I say this as advice, and as instruction
for those in darkness or earthbound, overly wakeful
in hours fractured like a broken parcel, 
that no one inquires about or missing it, waits for.

Never doubt that this message is for you,
as flightless as an egg or a stone, sad as a star at noon;
if stone, bolder in rain--if bird, born to rise--
if star, then sister to the sun--if lost, Atlantis, if found, the moon.

for Play It Again Toads. I did Susie's "Taking it To The Streets."


Friday, May 20, 2016

Sappho of The Pharmacy Counter

"All I ask of you is one thing that you'll never do"--Morrissey

I got rave reviews for 
cleaning under the couch.
Museums called. 
Anderson Cooper texted, saying "keep in touch."

Well fuck all you guys.
From out my ass, brilliance,
a fine new poem
and so how about that? and you haven't even seen the best ones.

Listen, sweet Sappho of the pharmacy counter,
here I am, the mermaid--you've sat waiting for my call.
Put down those pills, but keep the glasses and white coat--
You can be my Blind Ghost of Future Love, as on the bed we fall. 

In my yard, the trees sway
with birds who could talk but don't,
because if they did,
no one would ever leave them alone.

The sun comes up, doesn't it ever think of anything fresh?
And the sky, endlessly insistently blue.
Sappho honey, parlez black words that shine like ravens in the rain
and I'll kick out this beautiful shit for you,

beautiful, fantastic, fucking feathered perfection for you.  

for grapedude's list thingggggg         


Sunday, May 15, 2016

No More Of Jerry

At some point, there was no more of Jerry
and yet, I kept walking him around anyway
no matter how he billowed and sagged,
no matter the film-melt at his hands, his feet, his face.

I kept thinking, this is Jerry, MY Jerry,
and he will rally, he will laugh it off and start dancing
even though we would both know it hadn't been a joke;
love can be that way, can't it?--illogical, like improv, chancy.

Okay, I lied.
We had got to that point of inattention where things get missed,
or recast, or denied,
and so when I walked down the street with Jerry I wore no black,
but the night lent me its share
and I wrapped it over my shoulders
and knotted it in my hair.

Look, Jer, I'm 3 a.m.--
your girl full of stars, still circling, ever faithful.
There's no more of you, but life is crammed with leftover me;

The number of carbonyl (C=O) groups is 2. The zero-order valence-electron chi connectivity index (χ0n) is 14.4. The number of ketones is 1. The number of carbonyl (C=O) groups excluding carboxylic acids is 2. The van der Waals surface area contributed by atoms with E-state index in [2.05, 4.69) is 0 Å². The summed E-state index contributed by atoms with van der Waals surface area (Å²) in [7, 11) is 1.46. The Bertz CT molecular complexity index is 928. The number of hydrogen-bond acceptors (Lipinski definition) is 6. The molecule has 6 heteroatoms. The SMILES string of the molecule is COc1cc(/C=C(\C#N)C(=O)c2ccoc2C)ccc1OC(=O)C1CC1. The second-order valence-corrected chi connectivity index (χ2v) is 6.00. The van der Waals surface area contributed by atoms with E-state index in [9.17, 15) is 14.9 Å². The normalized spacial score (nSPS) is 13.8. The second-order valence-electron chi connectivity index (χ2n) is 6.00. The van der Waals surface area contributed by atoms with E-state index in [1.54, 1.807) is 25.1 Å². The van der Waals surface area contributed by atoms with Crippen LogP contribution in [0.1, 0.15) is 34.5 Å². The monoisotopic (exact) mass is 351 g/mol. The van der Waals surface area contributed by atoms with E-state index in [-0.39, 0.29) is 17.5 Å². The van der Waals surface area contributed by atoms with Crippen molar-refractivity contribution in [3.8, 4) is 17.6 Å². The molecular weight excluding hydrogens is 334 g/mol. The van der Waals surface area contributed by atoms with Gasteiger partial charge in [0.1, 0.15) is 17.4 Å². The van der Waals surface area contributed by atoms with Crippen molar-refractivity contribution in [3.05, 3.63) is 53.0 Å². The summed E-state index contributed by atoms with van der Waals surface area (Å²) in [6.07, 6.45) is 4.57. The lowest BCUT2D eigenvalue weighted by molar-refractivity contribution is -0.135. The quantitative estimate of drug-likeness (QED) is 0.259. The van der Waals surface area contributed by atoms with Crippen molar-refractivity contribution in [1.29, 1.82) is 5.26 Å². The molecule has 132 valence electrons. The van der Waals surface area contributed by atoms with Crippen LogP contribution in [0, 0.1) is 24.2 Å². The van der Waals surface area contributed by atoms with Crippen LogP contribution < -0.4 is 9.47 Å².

I don't know what to do, and it's lonelycold, unbearable, rainful.

'Bye, Jerry.
When dawn comes, I'll have to pretend there's a tomorrow,
and there it will be no matter what--
without me caring, without you there.

For Karin's "No More" challenge at Real Toads 



Saturday, May 14, 2016


(by coal black)

a cardinal and a rat on my feeder

dead porcelain doll in my hands.

people no one can see on the wraparound porch

like a row of ampersands.

Friday, May 13, 2016

Book Review: "The Castaways"

The CastawaysThe Castaways by Elin Hilderbrand

My rating: 4 of 5 stars

Apparently, I am the last woman in the country to discover Elin Hildebrand, but I can see why she is so popular. "The Castaways" is about a group of eight friends--four couples--who have been close for years. They all live on Nantucket Island (a character in itself) and they all are way more well-off than I will ever be, but this isn't one of those tiresome novels where it's all about stuff and glitz.

When one of the couples goes for an anniversary sail and are drowned in a mysterious accident, secrets begin to come out. Some of the friends were closer with another friend's spouse than was suspected, there may have been foul play, there were certainly lies and an undercurrent of restless emotions.

While the plot is engrossing, what I loved the best was the eight characters. They are all so human, so easy to relate to, and so marvelously drawn by the author, that loved spending time with them, and I cared about them all. There is no obvious hero or villain; they are all just human beings caught up in life. I wholeheartedly recommend "The Castaways" and look forward to reading more by this author.